The #GOPTaxScam was the straw that broke the markets’ back. Here’s why and how.
First, America is hugely in debt (known as “overleveraged” in econ wonkspeak).
There’s over $1.4 trillion in student debt, a number never, ever before seen in the US, and nonexistent in the rest of the world because we’re the only developed country in the world that makes students pay so much for college that they can’t attend without taking out loans.
Consumer credit card debt is over $1 trillion (the highest in history), because people have been using household debt (including low-interest of mortgages and car loans for a total of $13 trillion, a record) to maintain what was once a middle-class lifestyle, once easy with a union job.
This trend has been going on ever since Reagan declared war on working people in 1981 and began the process of destroying good union jobs.
As a result, wages have been flat or declining for over 30 years. Corporations, feeding off artificially low interest rates provided by the Fed, are also massively in debt. In fact, one of the most common hustles running over the past 7 years has been to borrow billions at less than 1% interest rate and “invest” that borrowed money in the stock market that’s been giving much higher returns than bonds.
All of these mini-economies (markets) are based on cheap and easy credit that was largely produced by the Fed pouring money into the economy by buying up trillions' worth of US government bonds (debt) and filling the market with low-interest cash.
Because of the repeal of Glass-Steagall, and thus the deregulation of banks and investment houses, banks have actually bought or become investment houses (gamblers; for example, Bank of America now owns Merrill Lynch).
They’re even now making and selling derivatives based on student loans, car loans, and credit card debt, just like they were with mortgages in 2007 (and they’re securitizing mortgages again, too).
Like the GOP deregulation of the “roaring 20s” led to the Republican Great Depression in 1929, this puts the entire economy at risk.
The only small correction to this colossal mistake was the passage of Dodd-Frank and the creation of the CFPB, but the CFPB has now been taken over by right-wing troll Mick Mulvaney, who is systematically destroying it, and the GOP is hell-bent-for-leather to take down Dodd-Frank (and Trump’s regulatory agencies are functionally ignoring it, not seriously going after banks when they commit what are crimes under Dodd-Frank).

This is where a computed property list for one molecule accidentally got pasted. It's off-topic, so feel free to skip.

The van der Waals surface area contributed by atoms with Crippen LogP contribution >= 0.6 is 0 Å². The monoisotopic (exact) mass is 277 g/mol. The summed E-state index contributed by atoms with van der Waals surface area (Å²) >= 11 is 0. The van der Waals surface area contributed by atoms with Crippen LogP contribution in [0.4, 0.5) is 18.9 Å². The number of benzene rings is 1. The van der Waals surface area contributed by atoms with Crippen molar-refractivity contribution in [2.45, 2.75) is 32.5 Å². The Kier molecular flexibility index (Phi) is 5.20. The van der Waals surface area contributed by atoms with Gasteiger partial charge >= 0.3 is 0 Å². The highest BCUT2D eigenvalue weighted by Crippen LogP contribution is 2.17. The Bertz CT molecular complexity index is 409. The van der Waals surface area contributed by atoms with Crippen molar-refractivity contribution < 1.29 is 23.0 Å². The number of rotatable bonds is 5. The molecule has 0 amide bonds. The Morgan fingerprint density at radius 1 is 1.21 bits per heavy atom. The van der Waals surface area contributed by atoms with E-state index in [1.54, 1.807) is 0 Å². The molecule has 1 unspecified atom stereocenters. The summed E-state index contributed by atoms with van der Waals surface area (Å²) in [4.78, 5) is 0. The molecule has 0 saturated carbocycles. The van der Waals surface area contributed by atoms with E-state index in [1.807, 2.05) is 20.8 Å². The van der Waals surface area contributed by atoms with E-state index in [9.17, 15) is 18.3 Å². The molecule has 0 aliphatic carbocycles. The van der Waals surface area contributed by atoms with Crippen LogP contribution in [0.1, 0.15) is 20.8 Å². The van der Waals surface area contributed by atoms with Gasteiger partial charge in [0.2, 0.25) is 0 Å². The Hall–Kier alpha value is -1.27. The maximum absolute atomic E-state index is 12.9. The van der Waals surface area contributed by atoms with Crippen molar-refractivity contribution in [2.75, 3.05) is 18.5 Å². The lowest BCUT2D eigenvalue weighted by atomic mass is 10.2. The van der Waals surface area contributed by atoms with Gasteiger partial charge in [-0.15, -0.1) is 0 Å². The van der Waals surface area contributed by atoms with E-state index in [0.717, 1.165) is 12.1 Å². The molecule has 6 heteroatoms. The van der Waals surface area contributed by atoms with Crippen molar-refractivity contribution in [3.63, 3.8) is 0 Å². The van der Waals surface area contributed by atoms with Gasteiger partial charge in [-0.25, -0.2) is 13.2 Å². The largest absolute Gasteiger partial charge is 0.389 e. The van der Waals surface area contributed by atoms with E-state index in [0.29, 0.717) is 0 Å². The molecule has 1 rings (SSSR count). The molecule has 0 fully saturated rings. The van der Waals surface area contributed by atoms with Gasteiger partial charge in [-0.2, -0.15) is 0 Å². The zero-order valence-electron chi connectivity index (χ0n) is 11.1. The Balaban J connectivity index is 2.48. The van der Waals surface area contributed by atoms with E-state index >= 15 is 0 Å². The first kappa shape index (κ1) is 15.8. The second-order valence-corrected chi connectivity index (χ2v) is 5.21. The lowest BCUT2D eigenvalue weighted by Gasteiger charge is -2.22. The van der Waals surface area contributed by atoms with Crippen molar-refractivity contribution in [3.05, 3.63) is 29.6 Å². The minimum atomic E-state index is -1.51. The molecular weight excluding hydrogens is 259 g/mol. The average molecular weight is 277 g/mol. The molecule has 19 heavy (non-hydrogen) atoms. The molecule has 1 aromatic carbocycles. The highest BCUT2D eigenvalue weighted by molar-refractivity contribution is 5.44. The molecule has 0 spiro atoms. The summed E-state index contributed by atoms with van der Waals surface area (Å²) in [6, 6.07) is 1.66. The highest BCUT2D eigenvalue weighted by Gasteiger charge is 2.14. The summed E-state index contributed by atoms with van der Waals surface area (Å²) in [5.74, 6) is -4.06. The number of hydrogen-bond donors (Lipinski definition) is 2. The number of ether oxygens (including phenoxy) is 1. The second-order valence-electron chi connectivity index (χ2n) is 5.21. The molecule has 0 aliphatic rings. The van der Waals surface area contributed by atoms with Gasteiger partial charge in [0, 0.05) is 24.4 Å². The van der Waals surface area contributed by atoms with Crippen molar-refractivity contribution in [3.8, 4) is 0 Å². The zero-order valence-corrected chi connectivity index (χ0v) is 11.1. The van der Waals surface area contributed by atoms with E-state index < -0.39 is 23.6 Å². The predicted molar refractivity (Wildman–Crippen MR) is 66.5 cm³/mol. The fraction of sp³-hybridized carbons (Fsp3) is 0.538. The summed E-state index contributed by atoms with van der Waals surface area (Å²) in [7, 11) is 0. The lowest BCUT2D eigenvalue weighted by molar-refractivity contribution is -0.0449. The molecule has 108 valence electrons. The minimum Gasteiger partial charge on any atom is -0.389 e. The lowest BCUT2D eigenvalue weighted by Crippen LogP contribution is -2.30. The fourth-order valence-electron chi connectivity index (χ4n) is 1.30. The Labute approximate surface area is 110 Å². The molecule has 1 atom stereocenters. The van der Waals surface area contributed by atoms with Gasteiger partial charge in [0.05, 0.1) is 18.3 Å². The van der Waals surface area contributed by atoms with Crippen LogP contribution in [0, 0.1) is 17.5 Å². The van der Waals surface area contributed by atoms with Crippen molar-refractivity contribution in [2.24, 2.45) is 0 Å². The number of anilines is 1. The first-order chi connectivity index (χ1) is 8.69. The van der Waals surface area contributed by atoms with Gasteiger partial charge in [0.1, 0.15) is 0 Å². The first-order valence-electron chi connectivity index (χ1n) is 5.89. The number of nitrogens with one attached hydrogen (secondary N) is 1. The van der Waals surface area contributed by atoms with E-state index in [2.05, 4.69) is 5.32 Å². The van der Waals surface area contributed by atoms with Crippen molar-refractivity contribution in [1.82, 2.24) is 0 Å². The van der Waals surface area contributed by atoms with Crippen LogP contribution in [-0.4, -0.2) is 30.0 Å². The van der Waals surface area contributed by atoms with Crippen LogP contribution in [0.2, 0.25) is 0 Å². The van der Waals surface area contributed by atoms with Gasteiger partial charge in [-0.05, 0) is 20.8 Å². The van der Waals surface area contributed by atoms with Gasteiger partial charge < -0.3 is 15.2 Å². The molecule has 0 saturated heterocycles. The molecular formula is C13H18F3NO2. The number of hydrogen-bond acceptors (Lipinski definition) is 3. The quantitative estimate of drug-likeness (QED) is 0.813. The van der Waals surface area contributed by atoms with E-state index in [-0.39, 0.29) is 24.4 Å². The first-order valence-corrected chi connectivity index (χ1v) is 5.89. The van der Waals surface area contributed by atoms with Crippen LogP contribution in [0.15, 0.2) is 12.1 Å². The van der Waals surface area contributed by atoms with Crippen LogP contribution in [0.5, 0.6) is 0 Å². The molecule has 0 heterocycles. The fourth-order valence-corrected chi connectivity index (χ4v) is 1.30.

Because this cheap credit was the underpinning of the “recovery” of the past 7 years, we’ve been essentially holding off the Bush Crash of 2008, rather than fixing the underlying fundamental problems. Pretty much everything in the “trading” economy rests on cheap money.
Thus, the entire “economic recovery” since 2008 has been based on artificially cheap money/credit, and depends on that remaining the case to maintain the appearance of stability.
And then two storms, both having to do with government debt (bonds), hit the debt market.
So, as soon as the Fed over the past month stopped buying bonds (also known as “ending Quantitative Easing”) and instead started selling them to get them off its balance sheet, US government bonds began to flood into the market.
As everybody knows, when there’s not as much demand as there is supply of something, an incentive is necessary to encourage buyers. In the case of debt, what that means is that the interest offered to induce people to buy debt must rise.
Thus interest rates on government bonds began to go up, to encourage the Chinese, Japanese, and Saudis to buy the US government debt that the Fed was unloading. At the same time, the Chinese and Saudis let the world know that they weren’t interested in buying more US government debt, further increasing the interest that bonds have to pay to find other buyers.
And then came the coup de grÃ¢ce.
Billionaire-funded Republicans, eager to please the #MorbidlyRich billionaires who paid for their campaigns and are thus responsible for the GOP takeover of our government, borrowed about $1.5 trillion to hand that money over to the Waltons, the Kochs and their network, and others among the billionaire class (and the corporations that made them rich).
As a result, even more government debt (bonds) flooded into the market to finance the tax cut, and they, too, had to find buyers.
All this extra debt, taken on by the Republicans with the #GOPTaxScam (not a single Democrat voted for it), is breaking the back of the government-debt-laden debt-driven market. Proof of this is that the interest paid on government debt is rising faster than the rate paid on corporate debt (both being bonds, the former private the latter public).
Stocks go down when interest rates go up because higher interest rates make it more expensive for big companies to borrow money. Had billionaire Trump and his billionaire-funded Republican toadies not borrowed over a trillion dollars to give to the Morbidly Rich, we wouldn’t have seen our 401Ks fall so much in previous days. (It’ll be interesting to see if the Fed pumps more cheap-interest heroin into the economy’s bloodstream by returning to QE; that will temporarily lift markets again, proving the point of this article.)
And, until a modern version of Glass-Steagall is put into law and the too-big-to-fail-and-now-gambling-like-they-did-in-1929 banks are broken up, these very real and systemic risks will remain in our system like landmines just below the surface waiting for a small trigger to set them off.
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